(Logo courtesy of Rage The Wage Burien)

Burien homeowner Gigi Green feels lucky to have a six-minute commute to her good-paying union job as a pharmacy technician. But it wasn’t always that way.

“I’ve worked many, many minimum wage jobs. I’ve had an hour-and-a-half to two-hour commutes on the bus,” says Green. “I have driven as far as Everett and Tacoma on occasions for jobs. That does not leave a lot of time for you to be at home with your child.”

Green regrets that she missed out on many of her daughter’s school performances and sports events, as well as the chance to get more involved in her community. Strong minimum wage legislation would have improved her life, she says. “If I’d had a job where I was making a little more money, especially had I been close to home, that would have been extremely helpful.”

Green is part of a coalition called Raise the Wage Burien, which is bringing together Burien residents and workers, community groups and labor unions to gather petition signatures to put a measure on the ballot this fall. Together we aim to raise Burien’s minimum wage to parity with nearby cities like Tukwila, SeaTac, Seattle, and (the newest addition) Renton, where voters just approved a minimum wage increase in February.

We actually began this effort more than a year ago, urging the Burien City Council to take action. Well, this month they finally did, in a 4-1 vote with progressives Hugo Garcia and Sarah Moore abstaining. As ACLU Burien People Power explained on the B-Town Blog, the version passed by this slim majority of the council is inadequate, unfair, and confusing.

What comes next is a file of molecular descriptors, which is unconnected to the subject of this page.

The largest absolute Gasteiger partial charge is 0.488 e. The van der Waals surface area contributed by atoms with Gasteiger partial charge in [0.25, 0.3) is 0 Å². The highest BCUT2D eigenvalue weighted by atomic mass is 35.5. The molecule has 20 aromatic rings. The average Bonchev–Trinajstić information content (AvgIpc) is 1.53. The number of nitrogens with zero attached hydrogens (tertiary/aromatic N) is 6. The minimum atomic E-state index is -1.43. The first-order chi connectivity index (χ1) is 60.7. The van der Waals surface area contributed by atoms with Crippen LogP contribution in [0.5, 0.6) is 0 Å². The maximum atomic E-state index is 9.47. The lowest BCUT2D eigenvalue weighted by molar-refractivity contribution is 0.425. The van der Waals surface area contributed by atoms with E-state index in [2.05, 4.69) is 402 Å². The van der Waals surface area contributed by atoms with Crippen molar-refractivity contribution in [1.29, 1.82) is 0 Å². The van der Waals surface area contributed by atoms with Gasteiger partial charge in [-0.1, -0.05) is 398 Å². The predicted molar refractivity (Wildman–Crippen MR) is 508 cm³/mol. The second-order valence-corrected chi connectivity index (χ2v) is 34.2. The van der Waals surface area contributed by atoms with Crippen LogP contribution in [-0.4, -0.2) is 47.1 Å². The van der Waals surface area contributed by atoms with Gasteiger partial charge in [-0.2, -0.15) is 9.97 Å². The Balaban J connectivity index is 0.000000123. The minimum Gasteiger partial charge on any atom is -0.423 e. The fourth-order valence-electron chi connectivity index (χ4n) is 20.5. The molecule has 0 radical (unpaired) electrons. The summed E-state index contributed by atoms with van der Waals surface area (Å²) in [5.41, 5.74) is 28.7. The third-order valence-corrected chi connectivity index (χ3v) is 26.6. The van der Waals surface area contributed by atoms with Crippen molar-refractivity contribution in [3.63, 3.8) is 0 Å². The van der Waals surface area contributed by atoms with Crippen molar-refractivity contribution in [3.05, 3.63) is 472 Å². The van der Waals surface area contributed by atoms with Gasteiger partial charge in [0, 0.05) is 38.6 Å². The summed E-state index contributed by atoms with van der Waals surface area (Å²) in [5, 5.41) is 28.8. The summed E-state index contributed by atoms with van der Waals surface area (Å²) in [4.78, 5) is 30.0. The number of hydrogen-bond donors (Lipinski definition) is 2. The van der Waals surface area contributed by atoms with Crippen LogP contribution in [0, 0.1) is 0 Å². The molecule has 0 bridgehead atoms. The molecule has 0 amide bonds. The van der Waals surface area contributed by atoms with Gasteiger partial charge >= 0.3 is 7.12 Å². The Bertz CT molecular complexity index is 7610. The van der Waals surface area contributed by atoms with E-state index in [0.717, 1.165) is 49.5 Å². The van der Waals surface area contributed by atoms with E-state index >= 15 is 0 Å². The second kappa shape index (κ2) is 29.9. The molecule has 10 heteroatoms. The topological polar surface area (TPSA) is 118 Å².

The council’s ordinance would count tips and benefits as part of the minimum wage. Burien grocery worker and Transit Riders Union member Arc Di, who was recently interviewed by The Seattle Times, likely wouldn’t see a raise because they get health insurance through their employer — even though they make just $16.53 an hour and have to work a second job to get by.

Women sits at a street cafe table outside Maven Mercantile.
Restaurants and cafes rely on tipped workers, but they’re not inclined to guarantee them a fair wage. (Courtesy of City of Burien)

Burien resident Sandra Aguilar worked as a teacher in the Highline School District for 30 years and still substitute teaches. She says her daughter worked in the restaurant industry, and the extra money she made from tips was essential to improving her economic situation.